[XeTeX] Incorrect rendering of Vedic Sanskrit accents

David M. Jones dmj at dmj.ams.org
Sat May 23 02:46:57 CEST 2015

> Date: Fri, 22 May 2015 22:52:24 +0200
> From: Zdenek Wagner <zdenek.wagner at gmail.com>

> The requirement of the Indic specification is to display the dotted
> circle if the mark cannot be combined.

Aha!  Thank you the pointer.  I assume you're referring to this?


Based purely on the text, the situation is still a bit murky, though.
Most seriously, the Indic specification is based on Unicode 3.1 and if
everything in that section is meant to be normative, it's badly
out-of-date with respect to more recent versions of Unicode.  For one
thing, it recommends attaching standalone combining marks to a space,
but Unicode now recommends U+00A0 NO-BREAK SPACE for that purpose.

More to the point, the Indic specification says

    Uniscribe displays these marks using the fallback rendering
    mechanism defined in the Unicode Standard (section 5.12,
    'Rendering Non-Spacing Marks' of the Unicode Standard 3.1),
    i.e. positioned on a dotted circle.

First, this is only describing how Uniscribe handles this situation;
its not clear that makes this behaviour a normative part of the Indic
script specification.

Second, that is no longer what Unicode recommends as the default
fallback rendering in this situation:

    In a degenerate case, a nonspacing mark occurs as the first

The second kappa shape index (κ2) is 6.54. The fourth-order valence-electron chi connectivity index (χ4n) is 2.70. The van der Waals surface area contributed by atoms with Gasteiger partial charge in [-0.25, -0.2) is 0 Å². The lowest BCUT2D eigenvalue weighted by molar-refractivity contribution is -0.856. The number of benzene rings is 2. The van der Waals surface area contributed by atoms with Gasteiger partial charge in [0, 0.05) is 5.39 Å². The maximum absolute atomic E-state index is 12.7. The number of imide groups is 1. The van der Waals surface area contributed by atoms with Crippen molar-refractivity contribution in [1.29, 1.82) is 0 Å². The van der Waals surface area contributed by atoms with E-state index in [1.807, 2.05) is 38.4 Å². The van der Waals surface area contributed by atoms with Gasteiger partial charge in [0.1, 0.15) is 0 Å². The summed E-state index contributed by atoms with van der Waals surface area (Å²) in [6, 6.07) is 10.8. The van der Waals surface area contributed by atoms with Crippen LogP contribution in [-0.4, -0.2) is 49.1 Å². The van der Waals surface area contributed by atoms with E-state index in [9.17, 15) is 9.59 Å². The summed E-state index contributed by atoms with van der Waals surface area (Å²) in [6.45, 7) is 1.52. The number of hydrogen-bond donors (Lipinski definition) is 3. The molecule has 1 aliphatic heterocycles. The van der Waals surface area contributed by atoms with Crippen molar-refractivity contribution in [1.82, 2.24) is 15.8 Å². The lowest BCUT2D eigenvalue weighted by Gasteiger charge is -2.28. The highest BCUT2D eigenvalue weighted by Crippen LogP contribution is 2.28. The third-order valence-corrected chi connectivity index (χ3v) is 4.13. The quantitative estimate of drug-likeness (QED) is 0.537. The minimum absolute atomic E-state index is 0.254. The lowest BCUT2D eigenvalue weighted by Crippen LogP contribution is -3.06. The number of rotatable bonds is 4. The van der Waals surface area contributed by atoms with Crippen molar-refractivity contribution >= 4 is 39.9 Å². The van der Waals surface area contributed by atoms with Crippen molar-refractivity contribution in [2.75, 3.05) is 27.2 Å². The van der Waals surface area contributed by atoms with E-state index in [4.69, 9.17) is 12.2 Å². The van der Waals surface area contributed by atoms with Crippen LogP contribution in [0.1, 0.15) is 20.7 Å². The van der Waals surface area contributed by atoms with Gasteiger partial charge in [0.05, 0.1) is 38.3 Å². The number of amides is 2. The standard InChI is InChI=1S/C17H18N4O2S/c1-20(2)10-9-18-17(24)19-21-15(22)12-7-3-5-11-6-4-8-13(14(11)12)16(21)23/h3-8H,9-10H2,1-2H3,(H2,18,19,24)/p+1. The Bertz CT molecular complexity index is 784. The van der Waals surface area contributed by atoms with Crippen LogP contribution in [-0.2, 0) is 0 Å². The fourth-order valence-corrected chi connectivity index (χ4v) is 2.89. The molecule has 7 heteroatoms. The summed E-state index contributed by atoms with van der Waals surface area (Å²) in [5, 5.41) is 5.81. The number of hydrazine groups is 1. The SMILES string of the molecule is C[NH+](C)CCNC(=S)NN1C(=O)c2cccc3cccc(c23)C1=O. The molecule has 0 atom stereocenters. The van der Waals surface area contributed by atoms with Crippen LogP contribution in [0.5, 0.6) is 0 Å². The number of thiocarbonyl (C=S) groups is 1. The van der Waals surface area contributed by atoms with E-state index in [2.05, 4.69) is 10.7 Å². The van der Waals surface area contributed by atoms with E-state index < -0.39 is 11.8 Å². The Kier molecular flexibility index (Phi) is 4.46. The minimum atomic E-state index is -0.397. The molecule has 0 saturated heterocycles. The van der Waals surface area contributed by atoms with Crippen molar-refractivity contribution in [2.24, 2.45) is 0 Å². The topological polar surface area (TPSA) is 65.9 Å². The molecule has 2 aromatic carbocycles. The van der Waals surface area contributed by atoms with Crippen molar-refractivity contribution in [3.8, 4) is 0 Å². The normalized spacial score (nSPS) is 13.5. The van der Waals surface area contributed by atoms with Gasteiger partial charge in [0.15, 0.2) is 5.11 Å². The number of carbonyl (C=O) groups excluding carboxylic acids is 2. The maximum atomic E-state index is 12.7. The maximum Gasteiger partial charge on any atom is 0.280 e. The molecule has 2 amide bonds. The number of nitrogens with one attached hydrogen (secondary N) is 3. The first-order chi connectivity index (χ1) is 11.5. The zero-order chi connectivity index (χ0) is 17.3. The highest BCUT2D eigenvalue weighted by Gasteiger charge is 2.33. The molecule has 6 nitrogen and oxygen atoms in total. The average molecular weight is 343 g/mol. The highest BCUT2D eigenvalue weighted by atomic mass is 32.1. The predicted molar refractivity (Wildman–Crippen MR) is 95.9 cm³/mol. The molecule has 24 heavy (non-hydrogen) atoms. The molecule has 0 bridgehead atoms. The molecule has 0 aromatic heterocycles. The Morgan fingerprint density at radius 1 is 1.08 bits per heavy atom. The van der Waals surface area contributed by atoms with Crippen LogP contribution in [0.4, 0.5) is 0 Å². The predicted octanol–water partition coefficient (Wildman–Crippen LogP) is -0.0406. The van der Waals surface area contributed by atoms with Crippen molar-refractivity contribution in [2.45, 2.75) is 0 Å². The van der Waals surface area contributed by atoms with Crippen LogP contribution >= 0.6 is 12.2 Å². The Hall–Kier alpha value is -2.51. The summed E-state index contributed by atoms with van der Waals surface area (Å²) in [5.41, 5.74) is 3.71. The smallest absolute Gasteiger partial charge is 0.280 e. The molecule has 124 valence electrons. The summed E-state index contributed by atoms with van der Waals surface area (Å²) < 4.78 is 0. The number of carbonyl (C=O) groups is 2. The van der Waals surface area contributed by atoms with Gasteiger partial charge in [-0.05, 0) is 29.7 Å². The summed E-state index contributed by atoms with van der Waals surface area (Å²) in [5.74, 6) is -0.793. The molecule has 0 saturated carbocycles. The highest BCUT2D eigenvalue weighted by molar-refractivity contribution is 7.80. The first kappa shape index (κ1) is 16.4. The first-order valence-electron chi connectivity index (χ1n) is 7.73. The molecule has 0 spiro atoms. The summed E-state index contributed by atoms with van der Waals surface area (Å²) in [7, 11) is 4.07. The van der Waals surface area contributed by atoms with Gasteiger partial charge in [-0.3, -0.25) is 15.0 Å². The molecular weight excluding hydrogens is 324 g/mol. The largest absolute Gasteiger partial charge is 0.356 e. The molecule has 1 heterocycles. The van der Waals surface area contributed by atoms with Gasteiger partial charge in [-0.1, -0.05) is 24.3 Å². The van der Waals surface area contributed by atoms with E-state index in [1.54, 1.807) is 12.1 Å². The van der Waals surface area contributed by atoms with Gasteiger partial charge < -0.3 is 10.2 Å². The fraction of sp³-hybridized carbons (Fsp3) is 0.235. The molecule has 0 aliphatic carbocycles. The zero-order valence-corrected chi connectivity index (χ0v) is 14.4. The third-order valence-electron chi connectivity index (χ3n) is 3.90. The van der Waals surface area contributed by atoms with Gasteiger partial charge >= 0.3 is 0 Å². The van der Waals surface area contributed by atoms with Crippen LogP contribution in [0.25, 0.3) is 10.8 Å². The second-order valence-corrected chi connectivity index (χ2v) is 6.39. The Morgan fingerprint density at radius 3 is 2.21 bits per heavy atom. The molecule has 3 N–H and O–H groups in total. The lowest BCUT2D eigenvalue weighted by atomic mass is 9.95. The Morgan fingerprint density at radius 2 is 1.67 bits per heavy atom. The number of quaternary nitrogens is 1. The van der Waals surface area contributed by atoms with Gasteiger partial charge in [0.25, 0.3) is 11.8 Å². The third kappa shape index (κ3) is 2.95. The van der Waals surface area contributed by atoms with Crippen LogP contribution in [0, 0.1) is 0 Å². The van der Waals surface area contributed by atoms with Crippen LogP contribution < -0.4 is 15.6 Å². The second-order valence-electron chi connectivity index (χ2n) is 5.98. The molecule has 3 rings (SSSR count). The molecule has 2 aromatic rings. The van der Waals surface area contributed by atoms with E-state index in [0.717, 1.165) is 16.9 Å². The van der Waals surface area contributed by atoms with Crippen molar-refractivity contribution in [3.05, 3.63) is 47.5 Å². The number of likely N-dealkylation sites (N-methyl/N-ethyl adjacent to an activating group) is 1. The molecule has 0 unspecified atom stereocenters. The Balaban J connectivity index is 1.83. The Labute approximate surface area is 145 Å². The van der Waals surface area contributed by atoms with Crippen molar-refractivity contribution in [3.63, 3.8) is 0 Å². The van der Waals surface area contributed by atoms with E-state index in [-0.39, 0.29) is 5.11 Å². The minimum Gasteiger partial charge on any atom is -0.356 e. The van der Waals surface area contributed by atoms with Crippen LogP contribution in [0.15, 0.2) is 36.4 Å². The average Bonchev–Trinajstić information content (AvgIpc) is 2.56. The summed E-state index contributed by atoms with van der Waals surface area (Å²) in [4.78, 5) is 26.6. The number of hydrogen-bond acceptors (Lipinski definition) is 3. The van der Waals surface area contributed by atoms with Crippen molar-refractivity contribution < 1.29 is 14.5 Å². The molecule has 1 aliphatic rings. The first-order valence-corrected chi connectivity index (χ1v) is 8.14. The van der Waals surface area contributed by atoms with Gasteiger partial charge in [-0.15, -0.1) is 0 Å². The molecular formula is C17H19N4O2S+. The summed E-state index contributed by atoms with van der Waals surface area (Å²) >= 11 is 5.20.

character in the text or is separated from its base character by a
    line separator, paragraph separator, or other format character
    that causes a positional separation. This result is called a
    defective combining character sequence (see Section 3.6,
    Combination). Defective combining character sequences should be
    rendered as if they had a no-break space as a base character. (See
    Section 7.9, Combining Marks.)

        page 221.  (This wording goes back at least as far as Unicode
        5.0, where it occurs at the bottom of page 173.  Alas, I no
        longer have a copy of Unicode 3.0 at home, so I can't check
        the exact working used in it.)

On the other hand, as enjoyable as it is to play language lawyer with
the Unicode specification, I'm happy to concede the point that I
should just precede isolated characters by U+00A0 and everything will
be ok.  I'm much more vexed by the malfunctioning Vedic accents.  I
live in hope that that can be fixed so I don't have to throw away my
TECkit transliteration engine and start anew with luaTeX.


More information about the XeTeX mailing list